valuationguy, thanks for your post. Can you share any details or points about the proposed US-Mexico deal which in the mind of incoming President Obrador would make it a “better agreement” for Mexico relative to the current NAFTA agreement? The only thing I’ve heard which could fit the above is that both countries will now have additional “safeguard” tools to legally restrict the exports of the other if they are damaging to domestic interests. For example, unless Mexico can legally limit the subsidized agricultural exports from the US dumping which has “devastated” it’s rural economies, it will be almost impossible for Obrador to fulfill his promised rural/agricultural development agenda.

    2. Timothy Descheneau

      Canada’s trade with the world in vehicles and parts is roughly in balance. Since NAFTA, we’ve lost about half our motor vehicle jobs to right-to-work states in the U.S. and to Mexico. We consume about two million vehicles per year which makes it worthwhile for Honda and Toyota to assemble here as well as the Big Three. The end of NAFTA means we put tariffs on U.S. cars and parts and no longer have free trade with Mexico, either. The jobs we’ve lost will come back over a period of years of reorganization and the losses in efficiency will be borne by all three countries. Asian and European manufacturers will end up with most of our market.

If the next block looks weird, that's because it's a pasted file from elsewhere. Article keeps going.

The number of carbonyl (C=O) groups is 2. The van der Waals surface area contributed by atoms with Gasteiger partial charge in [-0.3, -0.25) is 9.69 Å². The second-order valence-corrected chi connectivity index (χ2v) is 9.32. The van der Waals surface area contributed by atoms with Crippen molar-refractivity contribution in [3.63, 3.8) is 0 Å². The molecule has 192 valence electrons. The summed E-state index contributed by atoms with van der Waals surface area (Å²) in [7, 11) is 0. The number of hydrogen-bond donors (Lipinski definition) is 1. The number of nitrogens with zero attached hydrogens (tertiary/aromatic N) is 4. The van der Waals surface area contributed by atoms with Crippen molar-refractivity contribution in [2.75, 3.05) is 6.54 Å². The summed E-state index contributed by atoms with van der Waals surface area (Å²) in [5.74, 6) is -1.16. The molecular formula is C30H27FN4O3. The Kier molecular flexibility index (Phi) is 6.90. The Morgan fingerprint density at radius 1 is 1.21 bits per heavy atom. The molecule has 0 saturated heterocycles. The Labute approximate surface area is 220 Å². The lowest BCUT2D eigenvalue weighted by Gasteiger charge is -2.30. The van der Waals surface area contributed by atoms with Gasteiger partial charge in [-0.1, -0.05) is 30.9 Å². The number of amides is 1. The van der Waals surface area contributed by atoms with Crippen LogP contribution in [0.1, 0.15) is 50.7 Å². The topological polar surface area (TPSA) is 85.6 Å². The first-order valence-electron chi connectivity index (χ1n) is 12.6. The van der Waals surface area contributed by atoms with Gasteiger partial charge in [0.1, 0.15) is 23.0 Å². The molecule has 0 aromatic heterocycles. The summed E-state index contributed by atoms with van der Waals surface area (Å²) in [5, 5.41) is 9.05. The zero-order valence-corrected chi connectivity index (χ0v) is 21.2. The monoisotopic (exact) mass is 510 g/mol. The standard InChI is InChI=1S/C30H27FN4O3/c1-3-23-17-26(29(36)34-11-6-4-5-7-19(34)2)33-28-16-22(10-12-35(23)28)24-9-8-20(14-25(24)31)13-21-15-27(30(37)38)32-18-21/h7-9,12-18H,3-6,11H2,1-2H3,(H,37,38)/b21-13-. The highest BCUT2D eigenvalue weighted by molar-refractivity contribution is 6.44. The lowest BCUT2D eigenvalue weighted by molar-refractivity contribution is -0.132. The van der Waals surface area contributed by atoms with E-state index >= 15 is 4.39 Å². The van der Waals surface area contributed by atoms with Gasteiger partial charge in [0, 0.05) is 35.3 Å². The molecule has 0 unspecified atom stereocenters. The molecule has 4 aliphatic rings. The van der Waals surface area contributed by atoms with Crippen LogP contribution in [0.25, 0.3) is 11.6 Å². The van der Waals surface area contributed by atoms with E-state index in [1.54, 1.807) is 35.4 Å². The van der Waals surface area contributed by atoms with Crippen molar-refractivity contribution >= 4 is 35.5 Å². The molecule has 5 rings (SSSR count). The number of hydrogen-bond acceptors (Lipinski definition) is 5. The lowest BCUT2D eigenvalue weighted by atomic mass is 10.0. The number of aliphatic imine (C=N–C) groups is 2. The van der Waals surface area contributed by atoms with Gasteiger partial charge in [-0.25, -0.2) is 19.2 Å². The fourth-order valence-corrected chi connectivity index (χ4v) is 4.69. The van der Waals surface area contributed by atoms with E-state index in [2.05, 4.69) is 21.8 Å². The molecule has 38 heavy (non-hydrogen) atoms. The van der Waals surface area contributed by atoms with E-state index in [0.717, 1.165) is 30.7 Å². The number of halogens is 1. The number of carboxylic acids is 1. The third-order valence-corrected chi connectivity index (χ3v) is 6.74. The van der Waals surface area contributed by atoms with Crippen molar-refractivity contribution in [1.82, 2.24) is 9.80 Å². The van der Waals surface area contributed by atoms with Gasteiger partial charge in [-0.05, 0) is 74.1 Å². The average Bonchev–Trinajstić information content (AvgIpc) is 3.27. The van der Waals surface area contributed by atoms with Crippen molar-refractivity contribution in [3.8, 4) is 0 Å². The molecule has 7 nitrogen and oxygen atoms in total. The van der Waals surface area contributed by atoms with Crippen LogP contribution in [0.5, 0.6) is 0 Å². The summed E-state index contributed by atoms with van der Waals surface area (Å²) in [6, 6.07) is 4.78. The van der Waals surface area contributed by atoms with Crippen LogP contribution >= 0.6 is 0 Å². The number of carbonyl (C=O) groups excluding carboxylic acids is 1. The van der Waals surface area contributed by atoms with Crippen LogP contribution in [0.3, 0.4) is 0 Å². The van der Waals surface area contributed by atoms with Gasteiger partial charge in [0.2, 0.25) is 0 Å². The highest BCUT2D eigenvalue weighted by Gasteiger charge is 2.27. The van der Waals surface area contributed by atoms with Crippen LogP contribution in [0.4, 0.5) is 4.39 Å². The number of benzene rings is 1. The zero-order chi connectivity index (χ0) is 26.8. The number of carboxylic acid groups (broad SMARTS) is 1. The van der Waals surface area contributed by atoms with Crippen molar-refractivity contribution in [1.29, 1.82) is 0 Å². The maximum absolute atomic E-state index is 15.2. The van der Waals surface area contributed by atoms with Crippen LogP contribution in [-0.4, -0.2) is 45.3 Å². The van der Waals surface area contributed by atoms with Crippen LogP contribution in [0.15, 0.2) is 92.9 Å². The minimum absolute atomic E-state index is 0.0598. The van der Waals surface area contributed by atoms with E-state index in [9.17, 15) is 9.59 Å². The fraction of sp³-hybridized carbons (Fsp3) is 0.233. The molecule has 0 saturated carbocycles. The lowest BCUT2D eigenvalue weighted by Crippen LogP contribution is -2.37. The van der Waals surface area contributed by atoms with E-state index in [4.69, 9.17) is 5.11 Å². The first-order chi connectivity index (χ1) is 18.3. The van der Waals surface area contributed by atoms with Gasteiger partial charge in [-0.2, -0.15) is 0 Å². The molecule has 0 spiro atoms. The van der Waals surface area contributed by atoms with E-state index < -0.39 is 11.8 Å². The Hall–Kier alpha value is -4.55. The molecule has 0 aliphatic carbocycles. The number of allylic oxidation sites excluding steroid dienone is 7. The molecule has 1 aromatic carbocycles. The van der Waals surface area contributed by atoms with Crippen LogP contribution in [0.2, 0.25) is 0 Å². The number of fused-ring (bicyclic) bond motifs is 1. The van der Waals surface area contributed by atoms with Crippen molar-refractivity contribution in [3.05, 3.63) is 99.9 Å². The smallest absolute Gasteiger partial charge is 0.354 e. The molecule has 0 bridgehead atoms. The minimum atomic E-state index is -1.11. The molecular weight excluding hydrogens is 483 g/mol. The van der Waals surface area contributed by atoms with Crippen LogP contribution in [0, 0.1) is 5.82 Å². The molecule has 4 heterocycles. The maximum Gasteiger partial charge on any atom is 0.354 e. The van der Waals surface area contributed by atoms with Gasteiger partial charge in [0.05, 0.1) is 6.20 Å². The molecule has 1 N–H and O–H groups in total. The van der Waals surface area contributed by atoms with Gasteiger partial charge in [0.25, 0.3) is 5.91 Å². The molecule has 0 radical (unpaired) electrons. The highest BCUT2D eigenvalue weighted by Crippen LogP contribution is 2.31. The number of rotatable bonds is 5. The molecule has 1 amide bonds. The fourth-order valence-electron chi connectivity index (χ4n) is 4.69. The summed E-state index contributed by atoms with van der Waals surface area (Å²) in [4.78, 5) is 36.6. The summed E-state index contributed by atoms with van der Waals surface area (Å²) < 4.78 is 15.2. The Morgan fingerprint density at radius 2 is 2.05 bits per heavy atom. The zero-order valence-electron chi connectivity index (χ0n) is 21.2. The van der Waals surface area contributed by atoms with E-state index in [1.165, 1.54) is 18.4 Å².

Remember, Canada is by far the largest customer for U.S. goods and services and there is very little that you produce that we can’t buy elsewhere.

    3. Tony Wright

      And if you keep bullying your friends you will find you have none left when you need them. It is called the law of Karma, Donald – learn it.

  6. clarky90

    “the US president for the first time in history was laughed at while addressing the UN General Assembly”

    IMO, serious political analysts are watching far, far too much “Dr Phil” and not enough (or at all) “WWE” (Jungian archetypal clowning). Deplorables understand mythology.

    The UN laughed at POTUS because Trump intended them to laugh…..

    The power elite, and their paid minions, ridicule, laugh at, insult, joke about, diminish, pop-psycho-analyze… DJTrump. And, as a result of their unremitting attention, and constant “gaze”, POTUS becomes increasingly powerful.